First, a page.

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Abstract

Objective

To evaluate the osteogenic potential of avian demineralized bone matrix (DBM) in the context of implant geometry.

Study Design

Experimental.

Animals

Rock pigeons (n = 24).

Methods

Tubular and chipped forms of DBM were prepared by acid demineralization of long bones from healthy allogeneic donors and implanted bilaterally into the pectoral region of 24 pigeons. After euthanasia at 1, 4, 6, 8, 10, and 12 weeks, explants were evaluated histologically and compared by means of quantitative (bone area) and semi quantitative measures (scores).

Results

All explants had new bone at retrieval with the exception of tubular implants at the end of week 1. The most reactive part in both implants was the interior region between the periosteal and endosteal surfaces followed by the area at the implant-muscle interface. Quantitative measurements demonstrated a significantly (P = .012) greater percentage of new bone formation induced by tubular implants (80.28 ± 8.94) compared with chip implants (57.64 ± 3.12). There was minimal inflammation.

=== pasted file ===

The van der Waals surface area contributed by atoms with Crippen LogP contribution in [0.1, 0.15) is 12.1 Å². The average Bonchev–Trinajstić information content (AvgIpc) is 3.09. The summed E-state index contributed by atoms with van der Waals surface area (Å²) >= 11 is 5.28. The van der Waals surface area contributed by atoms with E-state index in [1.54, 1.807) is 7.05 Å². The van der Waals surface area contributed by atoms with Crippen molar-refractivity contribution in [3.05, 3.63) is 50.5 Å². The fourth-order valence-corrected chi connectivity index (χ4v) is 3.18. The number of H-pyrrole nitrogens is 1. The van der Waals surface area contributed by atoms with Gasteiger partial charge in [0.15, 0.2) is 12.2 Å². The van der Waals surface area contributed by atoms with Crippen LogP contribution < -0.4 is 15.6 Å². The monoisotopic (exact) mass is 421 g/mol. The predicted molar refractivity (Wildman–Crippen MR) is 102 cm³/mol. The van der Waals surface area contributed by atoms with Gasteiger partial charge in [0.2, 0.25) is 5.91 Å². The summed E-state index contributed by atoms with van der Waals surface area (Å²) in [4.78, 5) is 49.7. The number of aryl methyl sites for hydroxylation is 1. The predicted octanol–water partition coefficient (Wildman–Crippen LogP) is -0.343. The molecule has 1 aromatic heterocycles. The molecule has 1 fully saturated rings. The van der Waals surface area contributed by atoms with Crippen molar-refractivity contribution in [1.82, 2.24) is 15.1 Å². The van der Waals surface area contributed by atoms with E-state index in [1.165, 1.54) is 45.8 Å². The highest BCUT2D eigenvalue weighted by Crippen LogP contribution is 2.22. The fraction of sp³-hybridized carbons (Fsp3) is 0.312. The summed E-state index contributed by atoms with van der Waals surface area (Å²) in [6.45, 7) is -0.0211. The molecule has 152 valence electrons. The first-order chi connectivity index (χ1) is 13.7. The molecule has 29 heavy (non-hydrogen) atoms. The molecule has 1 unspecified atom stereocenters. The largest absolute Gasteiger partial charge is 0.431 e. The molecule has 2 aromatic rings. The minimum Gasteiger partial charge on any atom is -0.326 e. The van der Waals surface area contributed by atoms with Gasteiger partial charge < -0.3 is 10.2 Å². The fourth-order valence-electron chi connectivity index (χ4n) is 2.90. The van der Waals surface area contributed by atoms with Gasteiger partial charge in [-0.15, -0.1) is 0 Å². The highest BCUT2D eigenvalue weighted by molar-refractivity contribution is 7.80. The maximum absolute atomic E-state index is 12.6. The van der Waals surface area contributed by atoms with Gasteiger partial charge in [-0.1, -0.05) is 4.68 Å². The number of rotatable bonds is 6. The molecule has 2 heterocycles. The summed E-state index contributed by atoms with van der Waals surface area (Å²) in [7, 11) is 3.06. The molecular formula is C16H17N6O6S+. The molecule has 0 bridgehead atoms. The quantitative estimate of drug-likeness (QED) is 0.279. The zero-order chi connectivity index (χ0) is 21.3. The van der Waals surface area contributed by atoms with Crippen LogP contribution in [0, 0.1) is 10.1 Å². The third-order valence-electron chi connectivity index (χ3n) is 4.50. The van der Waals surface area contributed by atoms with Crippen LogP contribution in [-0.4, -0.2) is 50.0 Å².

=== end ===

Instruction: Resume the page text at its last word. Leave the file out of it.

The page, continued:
Conclusions

Avian DBM initiates heterotopic bone formation in allogeneic recipients with low grades of immunogenicity. Implant geometry affects this phenomenon as osteoconduction appeared to augment the magnitude of the effects in larger tubular implants.